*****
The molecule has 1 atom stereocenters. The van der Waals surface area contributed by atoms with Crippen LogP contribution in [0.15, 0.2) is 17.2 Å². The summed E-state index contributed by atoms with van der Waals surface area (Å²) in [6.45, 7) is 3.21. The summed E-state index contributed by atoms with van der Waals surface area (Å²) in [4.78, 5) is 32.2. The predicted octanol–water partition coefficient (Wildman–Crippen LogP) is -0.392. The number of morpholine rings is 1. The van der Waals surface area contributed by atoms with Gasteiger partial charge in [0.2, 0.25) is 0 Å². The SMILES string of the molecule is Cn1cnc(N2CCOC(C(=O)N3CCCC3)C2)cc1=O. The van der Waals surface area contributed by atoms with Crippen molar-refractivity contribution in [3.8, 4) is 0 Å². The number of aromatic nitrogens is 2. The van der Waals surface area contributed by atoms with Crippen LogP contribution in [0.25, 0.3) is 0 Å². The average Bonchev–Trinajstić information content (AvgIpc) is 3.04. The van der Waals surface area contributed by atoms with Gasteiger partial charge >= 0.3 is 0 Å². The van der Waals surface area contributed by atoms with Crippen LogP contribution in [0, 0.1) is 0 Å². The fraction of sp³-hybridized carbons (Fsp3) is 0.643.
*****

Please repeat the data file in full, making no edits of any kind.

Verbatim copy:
The molecule has 1 atom stereocenters. The van der Waals surface area contributed by atoms with Crippen LogP contribution in [0.15, 0.2) is 17.2 Å². The summed E-state index contributed by atoms with van der Waals surface area (Å²) in [6.45, 7) is 3.21. The summed E-state index contributed by atoms with van der Waals surface area (Å²) in [4.78, 5) is 32.2. The predicted octanol–water partition coefficient (Wildman–Crippen LogP) is -0.392. The number of morpholine rings is 1. The van der Waals surface area contributed by atoms with Gasteiger partial charge in [0.2, 0.25) is 0 Å². The SMILES string of the molecule is Cn1cnc(N2CCOC(C(=O)N3CCCC3)C2)cc1=O. The van der Waals surface area contributed by atoms with Crippen molar-refractivity contribution in [3.8, 4) is 0 Å². The number of aromatic nitrogens is 2. The van der Waals surface area contributed by atoms with Crippen LogP contribution in [0.25, 0.3) is 0 Å². The average Bonchev–Trinajstić information content (AvgIpc) is 3.04. The van der Waals surface area contributed by atoms with Gasteiger partial charge >= 0.3 is 0 Å². The van der Waals surface area contributed by atoms with Crippen LogP contribution in [0, 0.1) is 0 Å². The fraction of sp³-hybridized carbons (Fsp3) is 0.643.